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What's In a Name? Your Link to the Past

New surnames continued to be formed long after 1400, and immigrants brought in new ones. Many Irish and Highland Scottish names derive from Gaelic personal names, as do those of the Welsh, who only began to adopt the English system of surnames following the union of the two countries in 1536.

This is all too far back to be helpful in researching family origins, although the study of a particular surname may be useful when the investigation points to an area where it appears often.

Many individuals and families have changed their names or adopted an alias at some time in the past. This could be for legal reasons, or simply on a whim, but points up the fact that although the study of surnames is vital in family history research, it is all too easy to place excessive emphasis on them.

Your surname may be derived from a place, such as Lancaster, for example, or an occupation, such as Weaver, but this is not necessarily of relevance to your family history. You could be in the position of the prime minister, Tony Blair, whose ancestor acquired his name from adoptive or foster parents.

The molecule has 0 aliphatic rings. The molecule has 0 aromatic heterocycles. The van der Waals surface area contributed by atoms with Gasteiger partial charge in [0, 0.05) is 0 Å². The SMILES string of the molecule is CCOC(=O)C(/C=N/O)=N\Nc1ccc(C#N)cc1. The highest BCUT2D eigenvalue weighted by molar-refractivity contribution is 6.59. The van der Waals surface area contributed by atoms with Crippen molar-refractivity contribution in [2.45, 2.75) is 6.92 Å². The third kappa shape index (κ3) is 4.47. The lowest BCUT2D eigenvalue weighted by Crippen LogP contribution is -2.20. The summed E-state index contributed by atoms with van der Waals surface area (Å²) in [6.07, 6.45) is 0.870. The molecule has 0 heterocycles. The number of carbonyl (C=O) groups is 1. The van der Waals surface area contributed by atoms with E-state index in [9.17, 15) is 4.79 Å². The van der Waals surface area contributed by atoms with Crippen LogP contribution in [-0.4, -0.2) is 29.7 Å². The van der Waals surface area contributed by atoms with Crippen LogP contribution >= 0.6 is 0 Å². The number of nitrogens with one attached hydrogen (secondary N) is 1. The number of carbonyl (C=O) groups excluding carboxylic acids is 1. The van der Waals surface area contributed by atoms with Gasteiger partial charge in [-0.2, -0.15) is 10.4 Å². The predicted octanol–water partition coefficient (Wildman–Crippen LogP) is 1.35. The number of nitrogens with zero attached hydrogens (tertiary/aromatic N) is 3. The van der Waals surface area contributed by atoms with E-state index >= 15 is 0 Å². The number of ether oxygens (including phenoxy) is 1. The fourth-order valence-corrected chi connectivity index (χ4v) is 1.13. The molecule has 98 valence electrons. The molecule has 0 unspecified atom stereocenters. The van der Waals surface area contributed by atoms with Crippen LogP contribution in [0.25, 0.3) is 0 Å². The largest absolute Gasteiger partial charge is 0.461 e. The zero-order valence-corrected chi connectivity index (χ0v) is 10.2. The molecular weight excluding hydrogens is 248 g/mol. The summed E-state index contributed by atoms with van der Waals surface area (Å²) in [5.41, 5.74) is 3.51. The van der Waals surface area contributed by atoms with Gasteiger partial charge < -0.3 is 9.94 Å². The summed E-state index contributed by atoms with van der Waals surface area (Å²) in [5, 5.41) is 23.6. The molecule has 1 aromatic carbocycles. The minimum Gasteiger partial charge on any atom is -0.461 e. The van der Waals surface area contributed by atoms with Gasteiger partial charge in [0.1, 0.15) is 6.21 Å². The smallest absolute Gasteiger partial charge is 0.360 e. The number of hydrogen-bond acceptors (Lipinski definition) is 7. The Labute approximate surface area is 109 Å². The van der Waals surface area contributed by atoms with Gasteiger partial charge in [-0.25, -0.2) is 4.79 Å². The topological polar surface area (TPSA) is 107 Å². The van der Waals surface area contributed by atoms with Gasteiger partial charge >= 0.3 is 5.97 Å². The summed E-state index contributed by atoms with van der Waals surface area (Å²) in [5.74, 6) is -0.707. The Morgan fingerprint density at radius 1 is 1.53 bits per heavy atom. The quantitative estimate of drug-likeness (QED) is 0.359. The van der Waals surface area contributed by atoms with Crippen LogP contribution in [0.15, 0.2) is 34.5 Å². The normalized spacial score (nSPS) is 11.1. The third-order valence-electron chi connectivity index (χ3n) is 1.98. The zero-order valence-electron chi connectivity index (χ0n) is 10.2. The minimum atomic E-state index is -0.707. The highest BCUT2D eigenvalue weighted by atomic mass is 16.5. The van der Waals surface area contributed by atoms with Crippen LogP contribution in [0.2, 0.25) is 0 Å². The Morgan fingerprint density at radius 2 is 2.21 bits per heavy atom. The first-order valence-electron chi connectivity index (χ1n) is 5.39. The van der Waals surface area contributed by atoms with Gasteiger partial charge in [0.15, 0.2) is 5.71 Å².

Another complication is that sometimes two different names can appear to be the same one, being similar in sound, but different in origin. The fairly common name of Collins is an example of this. It comes from an Irish clan name, but it is also one of several English surnames derived from the personal name Nicolas.

Thus you can see that only by tracing a particular family line, possibly back to the 14th century or beyond, will you discover which version of a surname is yours. It is more important to be aware that both surnames and forenames are subject to variations in spelling, and not only in the distant past. Standardised spelling did not really arrive until the 19th century, and even in the present day variations occur, often by accident - how much of your post has your name spelt incorrectly?

 
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